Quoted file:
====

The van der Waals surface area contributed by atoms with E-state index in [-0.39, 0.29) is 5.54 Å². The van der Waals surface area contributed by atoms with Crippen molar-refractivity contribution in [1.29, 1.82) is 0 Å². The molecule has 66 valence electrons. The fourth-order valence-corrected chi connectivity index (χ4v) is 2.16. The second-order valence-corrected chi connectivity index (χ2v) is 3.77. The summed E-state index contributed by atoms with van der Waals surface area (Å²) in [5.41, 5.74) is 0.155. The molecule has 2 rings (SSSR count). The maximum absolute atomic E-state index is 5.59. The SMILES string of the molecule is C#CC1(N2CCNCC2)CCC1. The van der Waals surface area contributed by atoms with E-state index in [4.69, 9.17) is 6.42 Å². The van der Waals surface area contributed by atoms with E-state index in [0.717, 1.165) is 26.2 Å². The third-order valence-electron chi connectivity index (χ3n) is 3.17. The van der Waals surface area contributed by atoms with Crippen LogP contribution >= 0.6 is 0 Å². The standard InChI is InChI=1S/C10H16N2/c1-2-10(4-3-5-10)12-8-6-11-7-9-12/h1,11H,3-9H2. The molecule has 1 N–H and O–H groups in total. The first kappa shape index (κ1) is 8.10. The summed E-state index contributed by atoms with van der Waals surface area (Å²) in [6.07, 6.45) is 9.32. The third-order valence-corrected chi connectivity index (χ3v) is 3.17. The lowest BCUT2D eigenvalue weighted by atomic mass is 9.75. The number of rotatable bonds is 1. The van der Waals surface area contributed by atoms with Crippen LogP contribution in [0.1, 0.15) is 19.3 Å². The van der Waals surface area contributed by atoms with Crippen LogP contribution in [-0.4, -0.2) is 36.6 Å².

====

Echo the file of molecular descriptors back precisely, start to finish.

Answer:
The van der Waals surface area contributed by atoms with E-state index in [-0.39, 0.29) is 5.54 Å². The van der Waals surface area contributed by atoms with Crippen molar-refractivity contribution in [1.29, 1.82) is 0 Å². The molecule has 66 valence electrons. The fourth-order valence-corrected chi connectivity index (χ4v) is 2.16. The second-order valence-corrected chi connectivity index (χ2v) is 3.77. The summed E-state index contributed by atoms with van der Waals surface area (Å²) in [5.41, 5.74) is 0.155. The molecule has 2 rings (SSSR count). The maximum absolute atomic E-state index is 5.59. The SMILES string of the molecule is C#CC1(N2CCNCC2)CCC1. The van der Waals surface area contributed by atoms with E-state index in [4.69, 9.17) is 6.42 Å². The van der Waals surface area contributed by atoms with E-state index in [0.717, 1.165) is 26.2 Å². The third-order valence-electron chi connectivity index (χ3n) is 3.17. The van der Waals surface area contributed by atoms with Crippen LogP contribution >= 0.6 is 0 Å². The standard InChI is InChI=1S/C10H16N2/c1-2-10(4-3-5-10)12-8-6-11-7-9-12/h1,11H,3-9H2. The molecule has 1 N–H and O–H groups in total. The first kappa shape index (κ1) is 8.10. The summed E-state index contributed by atoms with van der Waals surface area (Å²) in [6.07, 6.45) is 9.32. The third-order valence-corrected chi connectivity index (χ3v) is 3.17. The lowest BCUT2D eigenvalue weighted by atomic mass is 9.75. The number of rotatable bonds is 1. The van der Waals surface area contributed by atoms with Crippen LogP contribution in [0.1, 0.15) is 19.3 Å². The van der Waals surface area contributed by atoms with Crippen LogP contribution in [-0.4, -0.2) is 36.6 Å².